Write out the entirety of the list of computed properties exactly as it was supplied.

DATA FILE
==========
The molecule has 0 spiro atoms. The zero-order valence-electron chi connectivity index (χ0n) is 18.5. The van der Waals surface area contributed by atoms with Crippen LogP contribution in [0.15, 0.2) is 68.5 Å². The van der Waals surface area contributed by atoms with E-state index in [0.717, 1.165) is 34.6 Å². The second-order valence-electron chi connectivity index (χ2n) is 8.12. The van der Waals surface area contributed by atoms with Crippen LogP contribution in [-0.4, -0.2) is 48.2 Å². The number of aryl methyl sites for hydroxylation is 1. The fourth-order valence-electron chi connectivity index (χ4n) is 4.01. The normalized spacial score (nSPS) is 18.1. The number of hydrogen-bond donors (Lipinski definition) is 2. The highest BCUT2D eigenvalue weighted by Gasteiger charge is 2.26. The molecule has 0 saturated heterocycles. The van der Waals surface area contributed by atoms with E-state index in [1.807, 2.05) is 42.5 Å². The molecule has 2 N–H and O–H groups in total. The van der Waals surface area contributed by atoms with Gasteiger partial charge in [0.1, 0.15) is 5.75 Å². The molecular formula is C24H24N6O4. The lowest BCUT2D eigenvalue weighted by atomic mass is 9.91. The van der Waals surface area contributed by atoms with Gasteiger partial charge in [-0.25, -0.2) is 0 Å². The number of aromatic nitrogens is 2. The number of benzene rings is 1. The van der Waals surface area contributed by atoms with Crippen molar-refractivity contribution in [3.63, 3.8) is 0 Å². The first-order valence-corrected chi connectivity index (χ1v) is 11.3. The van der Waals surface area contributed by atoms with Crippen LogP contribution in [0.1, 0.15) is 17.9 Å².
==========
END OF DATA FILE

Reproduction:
The molecule has 0 spiro atoms. The zero-order valence-electron chi connectivity index (χ0n) is 18.5. The van der Waals surface area contributed by atoms with Crippen LogP contribution in [0.15, 0.2) is 68.5 Å². The van der Waals surface area contributed by atoms with E-state index in [0.717, 1.165) is 34.6 Å². The second-order valence-electron chi connectivity index (χ2n) is 8.12. The van der Waals surface area contributed by atoms with Crippen LogP contribution in [-0.4, -0.2) is 48.2 Å². The number of aryl methyl sites for hydroxylation is 1. The fourth-order valence-electron chi connectivity index (χ4n) is 4.01. The normalized spacial score (nSPS) is 18.1. The number of hydrogen-bond donors (Lipinski definition) is 2. The highest BCUT2D eigenvalue weighted by Gasteiger charge is 2.26. The molecule has 0 saturated heterocycles. The van der Waals surface area contributed by atoms with E-state index in [1.807, 2.05) is 42.5 Å². The molecule has 2 N–H and O–H groups in total. The van der Waals surface area contributed by atoms with Gasteiger partial charge in [0.1, 0.15) is 5.75 Å². The molecular formula is C24H24N6O4. The lowest BCUT2D eigenvalue weighted by atomic mass is 9.91. The van der Waals surface area contributed by atoms with Gasteiger partial charge in [-0.25, -0.2) is 0 Å². The number of aromatic nitrogens is 2. The number of benzene rings is 1. The van der Waals surface area contributed by atoms with Crippen molar-refractivity contribution in [3.63, 3.8) is 0 Å². The first-order valence-corrected chi connectivity index (χ1v) is 11.3. The van der Waals surface area contributed by atoms with Crippen LogP contribution in [0.1, 0.15) is 17.9 Å².